I’m planning to upgrade the service in a detached garage, which is currently fed by a single 15amp circuit, and I wanted to confirm that I have my circuit sizing correct. The existing circuit runs through ¾” IMC buried under the driveway, which I’d like to re-use to run a new feeder circuit to a sub-panel in the garage. My read on the NEC is that per Table C.1, I can have a maximum number of 4 conductors in the 3/4" conduit for 6AWG THWN-2, Table 310.15(B).16, says I can run a maximum of 75amps on 6AWG copper THWN-2, and 310.15(B) states that I do not need to de-rate for 3 or fewer conductors. The rest of the circuit (main load center to buried conduit, then from buried conduit to the sub panel) will be run though 1” PVC conduit. Based on this, I believe I should be able to run a 70 amp breaker for this circuit. Am I correct on the sizing, or am I missing anything?
You're missing the termination temperature limits from 110.14(C)(1)
You are correct that you are missing something. In particular, while THWN-2 wire can handle 90°C without an issue, that doesn't mean that the things hooked to it will be happy at that temperature. In particular, since we're dealing with a feeder here, distribution equipment, such as circuit breakers and loadcenters, is only rated for the use of 60°C or 75°C wire because the thermal elements in the circuit breakers themselves can be thrown off by excessive heat from a wire running at a higher temperature. This requirement is captured in NEC 110.14(C)(1):
(1) Equipment Provisions. The determination of termination provisions of equipment shall be based on 110.14(C)(1)(a) or (C)(1)(b). Unless the equipment is listed and marked otherwise, conductor ampacities used in determining equipment termination provisions shall be based on Table 310.15(B)(16) as appropriately modified by 310.15(B)(7).
(a) Termination provisions of equipment for circuits rated 100 amperes or less, or marked for 14 AWG through 1 AWG conductors, shall be used only for one of the following:
(1) Conductors rated 60°C (140°F).
(2) Conductors with higher temperature ratings, provided the ampacity of such conductors is determined based on the 60°C (140°F) ampacity of the conductor size used.
(3) Conductors with higher temperature ratings if the equipment is listed and identified for use with such conductors.
(4) For motors marked with design letters B, C, or D, conductors having an insulation rating of 75°C (167°F) or higher shall be permitted to be used, provided the ampacity of such conductors does not exceed the 75°C (167°F) ampacity.
(b) Termination provisions of equipment for circuits rated over 100 amperes, or marked for conductors larger than 1 AWG, shall be used only for one of the following:
(1) Conductors rated 75°C (167°F)
(2) Conductors with higher temperature ratings, provided the ampacity of such conductors does not exceed the 75°C (167°F) ampacity of the conductor size used, or up to their ampacity if the equipment is listed and identified for use with such conductors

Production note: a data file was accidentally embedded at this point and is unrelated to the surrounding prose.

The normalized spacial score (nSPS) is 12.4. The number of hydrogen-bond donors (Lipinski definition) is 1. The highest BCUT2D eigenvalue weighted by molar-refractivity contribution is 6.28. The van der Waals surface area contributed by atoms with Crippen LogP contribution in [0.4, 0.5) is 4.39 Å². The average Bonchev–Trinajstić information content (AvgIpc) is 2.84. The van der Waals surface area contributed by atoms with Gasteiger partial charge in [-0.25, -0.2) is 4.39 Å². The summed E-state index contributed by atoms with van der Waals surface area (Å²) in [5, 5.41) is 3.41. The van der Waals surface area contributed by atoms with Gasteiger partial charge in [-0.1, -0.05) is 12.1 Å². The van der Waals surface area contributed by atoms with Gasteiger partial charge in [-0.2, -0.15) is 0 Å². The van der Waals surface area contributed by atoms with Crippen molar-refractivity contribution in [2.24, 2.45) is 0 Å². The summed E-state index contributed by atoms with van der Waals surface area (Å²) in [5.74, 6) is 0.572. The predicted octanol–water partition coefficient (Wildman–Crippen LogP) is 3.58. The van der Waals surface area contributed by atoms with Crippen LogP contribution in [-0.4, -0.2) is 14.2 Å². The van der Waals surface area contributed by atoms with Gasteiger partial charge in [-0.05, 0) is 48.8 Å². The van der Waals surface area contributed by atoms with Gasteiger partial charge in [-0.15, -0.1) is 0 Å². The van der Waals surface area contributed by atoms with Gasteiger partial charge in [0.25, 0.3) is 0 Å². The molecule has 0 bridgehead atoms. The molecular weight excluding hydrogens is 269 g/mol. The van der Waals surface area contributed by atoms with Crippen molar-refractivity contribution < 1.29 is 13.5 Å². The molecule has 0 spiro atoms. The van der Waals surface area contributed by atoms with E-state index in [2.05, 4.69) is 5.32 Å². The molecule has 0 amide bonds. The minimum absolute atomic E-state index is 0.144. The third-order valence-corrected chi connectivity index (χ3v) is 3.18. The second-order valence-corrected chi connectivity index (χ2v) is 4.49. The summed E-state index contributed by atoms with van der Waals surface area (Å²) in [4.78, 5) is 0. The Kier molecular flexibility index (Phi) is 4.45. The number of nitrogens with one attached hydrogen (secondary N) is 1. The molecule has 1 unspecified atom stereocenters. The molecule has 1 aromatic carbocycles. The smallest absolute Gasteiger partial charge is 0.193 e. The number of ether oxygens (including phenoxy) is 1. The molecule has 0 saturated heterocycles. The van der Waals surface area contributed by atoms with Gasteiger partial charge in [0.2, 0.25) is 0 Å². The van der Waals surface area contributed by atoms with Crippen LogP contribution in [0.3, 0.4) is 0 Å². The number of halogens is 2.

In particular, since modern breakers and loadcenters are basically universally marked 60°C/75°C, we can use the 75°C temperature rating for ampacity calculations, but can only use the 90°C column of the ampacity chart as a basis for derating. With this in mind, we look at the 75°C column in Table 310.16 and get a rating of 65A for your 6AWG copper THHNs. This means you can either use a 60A breaker and a 10AWG ground wire (bare or green THHN), or a 70A breaker and an 8AWG ground wire, with the latter permitted by the "round-up" rule in NEC 240.4(B).
If you really need 75A at the garage, you could use UL 1953 listed power distribution blocks in pull boxes at each end of the IMC run (one outside or inside the garage, one in the house) to transition from the 6AWG THHN inside the ¾" IMC to 4AWG THHN in the 1" conduit you were planning to use for the interior runs. This would require you to use an 8AWG equipment grounding conductor alongside that 6AWG THHN instead of the 10AWG suggested above, but is permitted by NEC 110.14(C)(2), as documented in this Square-D document
Note that unless you have "straight shot" runs from the underground conduit to the panels at both ends, it may be more economical to use 1" ENT ("smurf tube") instead of the 1" rigid PVC you were originally figuring on. Even when using ENT, you still have to obey the 360° limit on bends between conduit pull points, though!
GO BIG OR GO HOME
However, regardless of whether you run the underground wire at 75°C or 90°C, you should not let its ampacity be a constraint on the size of the panel you put in at the garage! In fact, a 125A, 24-space or 30-space, main breaker (to provide a main disconnect for the garage) panel would not be at all out of place here, and nothing stops you from putting in something larger yet, such as a 40-space or 42-space panel. Regardless of what you get, though, you'll need to fit it with separate grounding bar kits if it doesn't have factory-fitted grounding bars. Furthermore, you'll need to ensure that the neutral/ground bonding screw or strap has been removed from the panel so that it's configured correctly for use as a subpanel.
Finally, you'll need to take some 6AWG or 8AWG copper wire and run it from the subpanel grounding bars through something like an Arlington GC50 to get it out of the subpanel cabinet, then take it off to a pair of 8' grounding rods driven at least 6-8' apart. This provides your garage with a path for wayward natural electricity, such as lightning-induced voltages, to return to Mother Nature, while the grounding wire in your 4-wire feeder provides a return path for errant utility electricity to get back to the utility service via the neutral-ground bond in the main service panel.